Letter from Michael Jacobs, General Secretary,
Fabian Society (PSR 37)
1. In his evidence David Lipsey claims that
I was arguing for much higher public expenditure and corresponding
taxes at French levels, which would make a government unelectable.
My argument was only that if you want choice in the system this
requires spare capacity, and this is expensive. The French system
has choice because there is spare capacity, and it is expensive.
I was not arguing that we should go down their route, only that
we must recognise the implications of a simple slogan such as
"greater patient choice".
2. My remarks on the "postcode lottery"
were incomplete. There are two kinds of so-called "postcode
lottery". One is caused by performance standards. In some
areas NHS performance is much worse than others: the service provided
is less effective or efficient. This kind of postcode different
(on any significant scale) is unacceptable and should be addressed
by raising performance standards in lower-performing areas. The
second kind is caused by different choices being made about how
resources should be used. In principle I am in favour of greater
decentralisation of decisions about spending priorities, so long
as these are democratically accountable. I see no reason why health
providers in area X should not decide that, on the basis of local
needs, they will give a higher priority to particular treatments
than their counterparts do in area Y. This is what democratic
decentralisation is all about. It was unnecessary of me to refer
to the democratic boundary between the UK and France. It applies
between England, Scotland and Wales. As a result of devolution,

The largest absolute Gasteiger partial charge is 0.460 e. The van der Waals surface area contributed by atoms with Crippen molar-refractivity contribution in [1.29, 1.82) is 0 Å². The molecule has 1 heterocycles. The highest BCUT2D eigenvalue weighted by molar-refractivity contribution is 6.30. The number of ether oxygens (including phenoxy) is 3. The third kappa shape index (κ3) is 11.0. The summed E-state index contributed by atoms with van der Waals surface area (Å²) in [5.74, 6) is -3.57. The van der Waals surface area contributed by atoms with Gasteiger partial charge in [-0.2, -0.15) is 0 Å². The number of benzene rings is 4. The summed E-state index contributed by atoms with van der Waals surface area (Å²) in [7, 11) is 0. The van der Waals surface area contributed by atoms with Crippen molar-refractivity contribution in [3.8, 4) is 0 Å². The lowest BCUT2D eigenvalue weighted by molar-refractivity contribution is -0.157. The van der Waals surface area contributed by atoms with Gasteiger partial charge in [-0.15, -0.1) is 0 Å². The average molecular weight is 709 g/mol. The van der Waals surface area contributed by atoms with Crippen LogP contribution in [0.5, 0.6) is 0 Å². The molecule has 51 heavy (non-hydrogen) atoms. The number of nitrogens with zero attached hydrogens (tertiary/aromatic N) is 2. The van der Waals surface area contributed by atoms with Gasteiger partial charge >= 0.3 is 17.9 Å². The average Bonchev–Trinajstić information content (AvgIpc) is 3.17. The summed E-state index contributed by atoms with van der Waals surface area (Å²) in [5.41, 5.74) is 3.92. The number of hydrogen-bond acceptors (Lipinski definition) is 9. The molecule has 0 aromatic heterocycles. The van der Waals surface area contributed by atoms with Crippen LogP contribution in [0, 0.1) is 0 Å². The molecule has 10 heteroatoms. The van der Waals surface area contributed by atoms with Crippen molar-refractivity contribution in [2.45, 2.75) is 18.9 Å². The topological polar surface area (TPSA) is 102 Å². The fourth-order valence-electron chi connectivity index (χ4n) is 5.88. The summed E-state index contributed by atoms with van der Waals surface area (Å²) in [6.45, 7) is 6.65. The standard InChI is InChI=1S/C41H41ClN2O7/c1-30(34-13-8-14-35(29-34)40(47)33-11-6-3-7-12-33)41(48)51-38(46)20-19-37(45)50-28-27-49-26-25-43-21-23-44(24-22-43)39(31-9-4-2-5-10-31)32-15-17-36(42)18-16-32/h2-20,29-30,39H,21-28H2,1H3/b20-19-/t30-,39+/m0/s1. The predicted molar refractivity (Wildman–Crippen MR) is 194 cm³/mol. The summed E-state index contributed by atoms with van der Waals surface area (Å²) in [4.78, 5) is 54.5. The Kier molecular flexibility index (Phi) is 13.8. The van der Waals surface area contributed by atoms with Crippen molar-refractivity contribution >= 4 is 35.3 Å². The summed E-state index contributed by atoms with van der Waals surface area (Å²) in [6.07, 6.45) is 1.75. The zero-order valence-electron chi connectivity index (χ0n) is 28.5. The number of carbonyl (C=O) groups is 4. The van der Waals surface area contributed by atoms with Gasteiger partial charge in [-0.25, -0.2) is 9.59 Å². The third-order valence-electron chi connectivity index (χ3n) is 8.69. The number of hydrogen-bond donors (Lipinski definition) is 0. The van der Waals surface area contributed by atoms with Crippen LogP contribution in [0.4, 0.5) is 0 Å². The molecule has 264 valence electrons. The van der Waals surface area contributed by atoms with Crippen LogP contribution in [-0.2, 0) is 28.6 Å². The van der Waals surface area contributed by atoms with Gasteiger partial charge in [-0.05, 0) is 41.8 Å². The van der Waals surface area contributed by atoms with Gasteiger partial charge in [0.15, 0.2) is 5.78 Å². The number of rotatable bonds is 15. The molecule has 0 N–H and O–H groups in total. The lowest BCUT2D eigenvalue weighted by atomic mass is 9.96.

health spending priorities are now decided in each of the constituent
nations of the United Kingdomand rightly so. There is nothing
in principle to say that the relevant boundary for the NHS should
be regional rather than national. But it happens that I do believe
it should be regionalthough I am in favour of basic national
standards which act as a floor. (These could then be exceeded
regionally or locally), I want to see greater innovation and pluralism
in public services, and for this reason I am in favour of (democratic)
regional government. That is where in my view most public service
decisions should be made, including health ones.
3. On the substantive question we were asked
about, I would like to see the idea of the "public service
ethos" translated into a kind of "Hippocratic Oath"
taken by people who work in public services. This would probably
not be an actual oath, but a Code of Conduct or similar which
set out exactly what the community expects of public services,
and how public servants should behave. This would thereby enshrine
and make explicit the idea of the public service ethos.
4. The interesting question then would be
whether such a Code could be added to contracts the public sector
made with private (and voluntary) sector organisations. One of
the objections sometimes made to private contractors is that they
don't go "beyond the contract". Could such a set of
guidelines help ensure that private contractors could be held
not just to the letter of the contract but to its spirit?